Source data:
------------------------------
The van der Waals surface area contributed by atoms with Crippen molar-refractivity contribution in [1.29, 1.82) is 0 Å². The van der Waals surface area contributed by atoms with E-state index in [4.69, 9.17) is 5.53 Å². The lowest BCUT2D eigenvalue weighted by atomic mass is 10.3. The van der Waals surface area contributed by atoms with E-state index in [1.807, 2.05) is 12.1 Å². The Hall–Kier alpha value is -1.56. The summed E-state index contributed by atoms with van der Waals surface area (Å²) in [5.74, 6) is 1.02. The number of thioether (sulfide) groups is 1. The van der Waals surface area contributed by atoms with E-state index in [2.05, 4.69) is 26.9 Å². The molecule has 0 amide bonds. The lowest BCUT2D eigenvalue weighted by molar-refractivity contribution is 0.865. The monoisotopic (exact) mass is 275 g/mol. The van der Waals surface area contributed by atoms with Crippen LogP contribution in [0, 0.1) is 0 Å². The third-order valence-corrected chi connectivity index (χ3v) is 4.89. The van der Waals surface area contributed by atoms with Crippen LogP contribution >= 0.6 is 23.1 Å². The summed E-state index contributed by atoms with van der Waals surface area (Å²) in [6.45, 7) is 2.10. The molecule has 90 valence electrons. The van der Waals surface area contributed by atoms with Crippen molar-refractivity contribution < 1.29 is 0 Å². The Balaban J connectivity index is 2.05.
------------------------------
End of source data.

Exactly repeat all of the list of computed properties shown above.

The van der Waals surface area contributed by atoms with Crippen molar-refractivity contribution in [1.29, 1.82) is 0 Å². The van der Waals surface area contributed by atoms with E-state index in [4.69, 9.17) is 5.53 Å². The lowest BCUT2D eigenvalue weighted by atomic mass is 10.3. The van der Waals surface area contributed by atoms with E-state index in [1.807, 2.05) is 12.1 Å². The Hall–Kier alpha value is -1.56. The summed E-state index contributed by atoms with van der Waals surface area (Å²) in [5.74, 6) is 1.02. The number of thioether (sulfide) groups is 1. The van der Waals surface area contributed by atoms with E-state index in [2.05, 4.69) is 26.9 Å². The molecule has 0 amide bonds. The lowest BCUT2D eigenvalue weighted by molar-refractivity contribution is 0.865. The monoisotopic (exact) mass is 275 g/mol. The van der Waals surface area contributed by atoms with Crippen LogP contribution in [0, 0.1) is 0 Å². The third-order valence-corrected chi connectivity index (χ3v) is 4.89. The van der Waals surface area contributed by atoms with Crippen LogP contribution >= 0.6 is 23.1 Å². The summed E-state index contributed by atoms with van der Waals surface area (Å²) in [6.45, 7) is 2.10. The molecule has 90 valence electrons. The van der Waals surface area contributed by atoms with Crippen molar-refractivity contribution < 1.29 is 0 Å². The Balaban J connectivity index is 2.05.